History


Princeton has a rich history of being on the right path and its prosperity has been intertwined with transportation since its first settlers arrived in the early 1830’s. Princeton was settled as a meeting place, half way between the land claims of several members of the Hampshire Colony Congressional Church. The original settlement was named Greenfield and later named Princeton after its first survey in 1832. Princeton was chosen as the County Seat in 1837 when Bureau County was formed and was incorporated as a Town in 1838. Princeton was chosen as Bureau County's seat of justice, not only because of its central location but also because of its easy access to Peoria and Galena via the Peoria and Galena Road, a main highway at the time, that linked lead mines in northern Illinois to Peoria and Galena.
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In 1854, the Chicago, Burlington, and Quincy Railroad was completed. The railroad, passing through Princeton, brought much growth and fortune to the City. The railroad is now owned by Burlington Northern Santa Fe (BNSF) and is heavily used for freight and Amtrak passenger trains. The railroad still brings prosperity to the City by attracting riders that use Princeton’s historic Amtrak station. The City was also on another historical route: several Princeton homes were part of the Underground Railroad that gave shelter to many runaway slaves before the Civil War. The Owen Lovejoy home was the most famous of the local Underground Railroad "stations".

With the adoption of the automobile came new major routes that passed through the City. The Grand Army of the Republic Highway (US Route 6) was built in the 1920s and stretches nearly coast to coast. US Route 34 was also completed in the 1920s and connects Illinois to Colorado. Interstate 80, a transcontinental route, was completed in 1966 and its proximity to Princeton continues to serve as one of the City’s main assets.

Single-family residential uses are the predominant land uses in Princeton and can be found throughout most sections of the City. Princeton supports diversity of architectural styles that reflect its agricultural history. A tour along Park Avenue East and West will reveal examples of classic Italianate architecture, and Georgian, Greek and Colonial Revival styles, some dating pre-Civil War, and many listed on the historic register compiled by the Bureau County Architectural Preservation Society.

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The more traditional areas of the City are laid out in an orderly grid pattern, which encourages easy access. More suburban development patterns with cul-de-sacs and lots with large front setbacks are somewhat more prevalent in peripheral areas. Princeton uniquely contains a number of larger estate lots (.5-1.5 acres) throughout the older areas of the City. Neighborhoods are fairly well defined and the quality of development is generally excellent. Multifamily uses are relatively few in number compared to single-family units, but can be found dispersed throughout the City. The larger complexes are located near the periphery of the City, while converted single-family homes are spread throughout the older sections of the City. Additional multifamily units (e.g., apartments) are available along Main Street above small-scale commercial and retail uses.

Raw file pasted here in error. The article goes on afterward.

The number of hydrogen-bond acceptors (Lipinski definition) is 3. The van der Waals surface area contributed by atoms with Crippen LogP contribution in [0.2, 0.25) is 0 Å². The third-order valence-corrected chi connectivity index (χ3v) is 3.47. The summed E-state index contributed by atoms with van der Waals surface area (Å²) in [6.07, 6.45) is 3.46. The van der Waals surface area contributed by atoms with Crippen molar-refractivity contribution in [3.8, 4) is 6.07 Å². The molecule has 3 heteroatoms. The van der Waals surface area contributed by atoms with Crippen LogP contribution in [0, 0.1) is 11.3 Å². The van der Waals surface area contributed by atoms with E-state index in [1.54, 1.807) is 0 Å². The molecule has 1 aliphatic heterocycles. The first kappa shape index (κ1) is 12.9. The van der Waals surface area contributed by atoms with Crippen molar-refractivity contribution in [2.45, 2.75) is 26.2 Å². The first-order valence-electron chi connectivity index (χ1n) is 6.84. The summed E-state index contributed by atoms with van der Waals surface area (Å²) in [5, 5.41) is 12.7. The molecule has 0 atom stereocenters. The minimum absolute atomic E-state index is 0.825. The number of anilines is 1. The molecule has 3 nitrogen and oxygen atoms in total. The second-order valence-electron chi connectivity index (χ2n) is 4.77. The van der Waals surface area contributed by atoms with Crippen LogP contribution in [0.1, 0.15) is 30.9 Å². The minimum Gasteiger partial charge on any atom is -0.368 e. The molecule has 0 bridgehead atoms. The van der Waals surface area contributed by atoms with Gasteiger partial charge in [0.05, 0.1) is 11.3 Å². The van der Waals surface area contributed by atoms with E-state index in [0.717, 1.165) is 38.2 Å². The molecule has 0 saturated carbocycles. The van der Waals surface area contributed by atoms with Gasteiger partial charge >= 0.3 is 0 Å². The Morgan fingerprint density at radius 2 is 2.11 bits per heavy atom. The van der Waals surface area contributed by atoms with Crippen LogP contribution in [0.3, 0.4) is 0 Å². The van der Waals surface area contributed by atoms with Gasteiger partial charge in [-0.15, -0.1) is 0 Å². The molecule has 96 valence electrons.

Commercial uses in Princeton are primarily located along Route 26 (Main Street). The southern portion of Main Street served as the City's commercial and civic center when it was first built. However, when the railroad was built through the northern section of town, it provided the impetus for creating a new business center around the new train station. Today, the northern and southern historic districts along Main Street function as viable commercial areas, with their small town character and pedestrian orientation intact. Between the north and south historic districts is a commercial area comprised of small professional offices operating in converted residential structures.

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Capitalizing on interstate access, newer auto-oriented commercial uses have developed north of the railroad tracks and south of I-80. Typical uses in this area include hotels, motels, fast food restaurants, and larger retail chains with parking fronting the street. This area draws travelers along 1-80 and local residents seeking services that large retail businesses can provide.

Large industrial uses are generally located on the north side of Princeton. Princeton has developed a 67 acre Technology Park located on Ace Road that is filling with light industrial/office uses. The new 130 acre Princeton Logistics Park is located just north of the built-out Princeton Industrial Park. Both new parks offer utilities to each development site, easy access to I-80, and allow for diversely sized development sites.